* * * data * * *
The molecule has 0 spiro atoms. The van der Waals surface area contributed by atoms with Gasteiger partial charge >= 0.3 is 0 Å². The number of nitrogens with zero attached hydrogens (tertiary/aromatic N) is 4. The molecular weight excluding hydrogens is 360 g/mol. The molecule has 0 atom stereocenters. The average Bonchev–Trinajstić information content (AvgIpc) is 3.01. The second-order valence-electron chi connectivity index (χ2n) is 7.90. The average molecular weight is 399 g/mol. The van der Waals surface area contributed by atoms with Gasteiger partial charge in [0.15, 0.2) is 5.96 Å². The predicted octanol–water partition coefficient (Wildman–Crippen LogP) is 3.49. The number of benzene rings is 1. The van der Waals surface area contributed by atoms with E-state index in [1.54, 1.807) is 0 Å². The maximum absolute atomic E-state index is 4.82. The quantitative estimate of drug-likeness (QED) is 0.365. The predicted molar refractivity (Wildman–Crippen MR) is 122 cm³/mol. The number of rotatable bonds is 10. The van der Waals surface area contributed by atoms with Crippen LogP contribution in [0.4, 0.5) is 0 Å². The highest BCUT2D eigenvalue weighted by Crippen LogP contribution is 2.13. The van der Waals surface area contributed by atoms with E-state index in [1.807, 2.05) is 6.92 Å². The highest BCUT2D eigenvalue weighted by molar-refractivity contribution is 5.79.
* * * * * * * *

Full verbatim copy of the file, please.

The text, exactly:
The molecule has 0 spiro atoms. The van der Waals surface area contributed by atoms with Gasteiger partial charge >= 0.3 is 0 Å². The number of nitrogens with zero attached hydrogens (tertiary/aromatic N) is 4. The molecular weight excluding hydrogens is 360 g/mol. The molecule has 0 atom stereocenters. The average Bonchev–Trinajstić information content (AvgIpc) is 3.01. The second-order valence-electron chi connectivity index (χ2n) is 7.90. The average molecular weight is 399 g/mol. The van der Waals surface area contributed by atoms with Gasteiger partial charge in [0.15, 0.2) is 5.96 Å². The predicted octanol–water partition coefficient (Wildman–Crippen LogP) is 3.49. The number of benzene rings is 1. The van der Waals surface area contributed by atoms with E-state index in [1.54, 1.807) is 0 Å². The maximum absolute atomic E-state index is 4.82. The quantitative estimate of drug-likeness (QED) is 0.365. The predicted molar refractivity (Wildman–Crippen MR) is 122 cm³/mol. The number of rotatable bonds is 10. The van der Waals surface area contributed by atoms with Crippen LogP contribution in [0.4, 0.5) is 0 Å². The highest BCUT2D eigenvalue weighted by Crippen LogP contribution is 2.13. The van der Waals surface area contributed by atoms with E-state index in [1.807, 2.05) is 6.92 Å². The highest BCUT2D eigenvalue weighted by molar-refractivity contribution is 5.79.